Talking diversity: how accent discrimination affects SA

Tuesday is all about South Africa's heritage. It's a chance to celebrate our identities but not everyone is joining the party. Experts say the country is plagued by accent discrimination. Courtesy #DStv403

JOHANNESBURG - South African heritage is a subject for celebration but not all expressions of that heritage are celebrated.

Experts say the country is plagued by accent discrimination.

READ: SA marks Heritage Day

It's not always obvious but it starts the moment we open our mouths.

Research suggests we judge each other, based on the way we speak.

One study claims nearly 30-percent of people suffered accent discrimination in the UK where many people are first-language English speakers.

Here in South Africa, fewer than 10-percent of people have English as a home language but people relate how English fluency and particular accents are expected in certain contexts.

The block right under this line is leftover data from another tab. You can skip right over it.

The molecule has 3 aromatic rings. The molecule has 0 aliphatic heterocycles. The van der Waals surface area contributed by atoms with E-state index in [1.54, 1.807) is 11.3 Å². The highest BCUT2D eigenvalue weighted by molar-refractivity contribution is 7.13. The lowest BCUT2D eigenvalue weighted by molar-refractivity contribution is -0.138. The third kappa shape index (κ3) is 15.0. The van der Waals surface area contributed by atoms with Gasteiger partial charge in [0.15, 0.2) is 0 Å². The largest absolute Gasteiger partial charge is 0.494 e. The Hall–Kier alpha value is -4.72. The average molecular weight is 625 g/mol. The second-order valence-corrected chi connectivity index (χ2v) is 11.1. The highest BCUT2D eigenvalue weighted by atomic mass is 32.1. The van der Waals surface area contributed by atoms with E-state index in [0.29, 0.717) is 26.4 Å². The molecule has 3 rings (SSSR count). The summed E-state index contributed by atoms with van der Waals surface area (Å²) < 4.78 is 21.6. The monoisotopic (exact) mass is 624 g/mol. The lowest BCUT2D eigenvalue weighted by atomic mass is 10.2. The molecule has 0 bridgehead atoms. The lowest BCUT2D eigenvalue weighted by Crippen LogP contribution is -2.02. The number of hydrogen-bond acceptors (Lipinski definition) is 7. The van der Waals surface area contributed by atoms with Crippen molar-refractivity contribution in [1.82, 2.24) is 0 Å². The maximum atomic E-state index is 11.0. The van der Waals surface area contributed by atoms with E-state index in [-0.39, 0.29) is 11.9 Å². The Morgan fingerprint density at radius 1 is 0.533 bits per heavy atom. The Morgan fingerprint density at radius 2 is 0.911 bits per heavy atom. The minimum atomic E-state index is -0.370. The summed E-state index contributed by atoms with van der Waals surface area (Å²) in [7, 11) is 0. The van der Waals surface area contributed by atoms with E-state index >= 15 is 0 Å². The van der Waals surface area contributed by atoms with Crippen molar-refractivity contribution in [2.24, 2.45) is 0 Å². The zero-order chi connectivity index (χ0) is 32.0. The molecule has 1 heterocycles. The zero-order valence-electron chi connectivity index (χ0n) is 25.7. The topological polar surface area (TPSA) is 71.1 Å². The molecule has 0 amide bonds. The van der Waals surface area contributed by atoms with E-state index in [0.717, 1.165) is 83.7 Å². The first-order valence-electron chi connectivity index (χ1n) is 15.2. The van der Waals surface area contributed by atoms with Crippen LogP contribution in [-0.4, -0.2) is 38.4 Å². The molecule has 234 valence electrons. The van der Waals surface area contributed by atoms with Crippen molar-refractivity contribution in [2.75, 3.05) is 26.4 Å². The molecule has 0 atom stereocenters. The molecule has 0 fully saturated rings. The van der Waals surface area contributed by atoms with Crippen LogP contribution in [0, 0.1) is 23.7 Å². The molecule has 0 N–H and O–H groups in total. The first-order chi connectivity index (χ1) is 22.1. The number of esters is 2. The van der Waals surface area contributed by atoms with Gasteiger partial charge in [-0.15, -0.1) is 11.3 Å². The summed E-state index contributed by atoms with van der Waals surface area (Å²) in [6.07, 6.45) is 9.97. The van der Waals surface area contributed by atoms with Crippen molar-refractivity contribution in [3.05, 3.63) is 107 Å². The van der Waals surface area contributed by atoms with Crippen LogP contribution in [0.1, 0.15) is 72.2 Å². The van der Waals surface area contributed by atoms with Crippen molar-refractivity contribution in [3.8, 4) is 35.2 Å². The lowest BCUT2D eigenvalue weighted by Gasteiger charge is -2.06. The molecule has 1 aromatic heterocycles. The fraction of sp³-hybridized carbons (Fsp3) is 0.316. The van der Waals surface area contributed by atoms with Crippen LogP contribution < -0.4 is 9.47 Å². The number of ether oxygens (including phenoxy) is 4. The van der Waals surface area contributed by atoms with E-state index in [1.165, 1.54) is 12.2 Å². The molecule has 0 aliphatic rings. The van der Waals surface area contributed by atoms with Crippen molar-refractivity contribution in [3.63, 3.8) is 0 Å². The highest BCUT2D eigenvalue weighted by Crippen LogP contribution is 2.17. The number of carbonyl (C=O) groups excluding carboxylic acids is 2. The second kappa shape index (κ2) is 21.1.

Linguist, Gilles Baro says accent discrimination is real: a product of our colonial past.

Baro said, "the powerful, the ones with high status, get to decide which way of speaking is the most acceptable."

Some people believe accents have real consequences.

READ: District Six residents want to reclaim a piece of history

Students shared their thoughts that a certain accent is expected in the job market.

Barro says we should place more value on other languages, starting in the classroom.

He said, "they need to not only attend courses on other languages like an isiXhosa class or isiZulu class but to be taught chemistry, math in those languages."

"If we want them to become multi-lingual, if we want to empower these other languages, they need to start from then on.'

South Africans often talk about diversity but talk is cheap, without our accents!


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